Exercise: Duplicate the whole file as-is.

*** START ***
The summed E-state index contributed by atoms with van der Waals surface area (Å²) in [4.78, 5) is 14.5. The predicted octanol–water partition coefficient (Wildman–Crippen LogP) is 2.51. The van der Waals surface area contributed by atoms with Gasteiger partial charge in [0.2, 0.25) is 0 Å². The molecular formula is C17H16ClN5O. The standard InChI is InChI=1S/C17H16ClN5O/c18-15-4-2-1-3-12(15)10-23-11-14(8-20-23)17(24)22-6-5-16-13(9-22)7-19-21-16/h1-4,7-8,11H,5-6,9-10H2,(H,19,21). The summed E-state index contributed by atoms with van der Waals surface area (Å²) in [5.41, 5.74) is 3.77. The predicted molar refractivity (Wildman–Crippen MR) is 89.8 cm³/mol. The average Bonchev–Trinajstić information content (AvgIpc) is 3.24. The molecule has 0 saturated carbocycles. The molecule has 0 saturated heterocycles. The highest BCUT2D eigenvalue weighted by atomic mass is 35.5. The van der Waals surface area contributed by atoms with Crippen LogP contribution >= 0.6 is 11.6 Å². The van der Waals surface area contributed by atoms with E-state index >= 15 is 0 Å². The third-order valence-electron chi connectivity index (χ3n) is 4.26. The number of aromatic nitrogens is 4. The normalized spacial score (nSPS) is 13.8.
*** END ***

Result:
The summed E-state index contributed by atoms with van der Waals surface area (Å²) in [4.78, 5) is 14.5. The predicted octanol–water partition coefficient (Wildman–Crippen LogP) is 2.51. The van der Waals surface area contributed by atoms with Gasteiger partial charge in [0.2, 0.25) is 0 Å². The molecular formula is C17H16ClN5O. The standard InChI is InChI=1S/C17H16ClN5O/c18-15-4-2-1-3-12(15)10-23-11-14(8-20-23)17(24)22-6-5-16-13(9-22)7-19-21-16/h1-4,7-8,11H,5-6,9-10H2,(H,19,21). The summed E-state index contributed by atoms with van der Waals surface area (Å²) in [5.41, 5.74) is 3.77. The predicted molar refractivity (Wildman–Crippen MR) is 89.8 cm³/mol. The average Bonchev–Trinajstić information content (AvgIpc) is 3.24. The molecule has 0 saturated carbocycles. The molecule has 0 saturated heterocycles. The highest BCUT2D eigenvalue weighted by atomic mass is 35.5. The van der Waals surface area contributed by atoms with Crippen LogP contribution >= 0.6 is 11.6 Å². The van der Waals surface area contributed by atoms with E-state index >= 15 is 0 Å². The third-order valence-electron chi connectivity index (χ3n) is 4.26. The number of aromatic nitrogens is 4. The normalized spacial score (nSPS) is 13.8.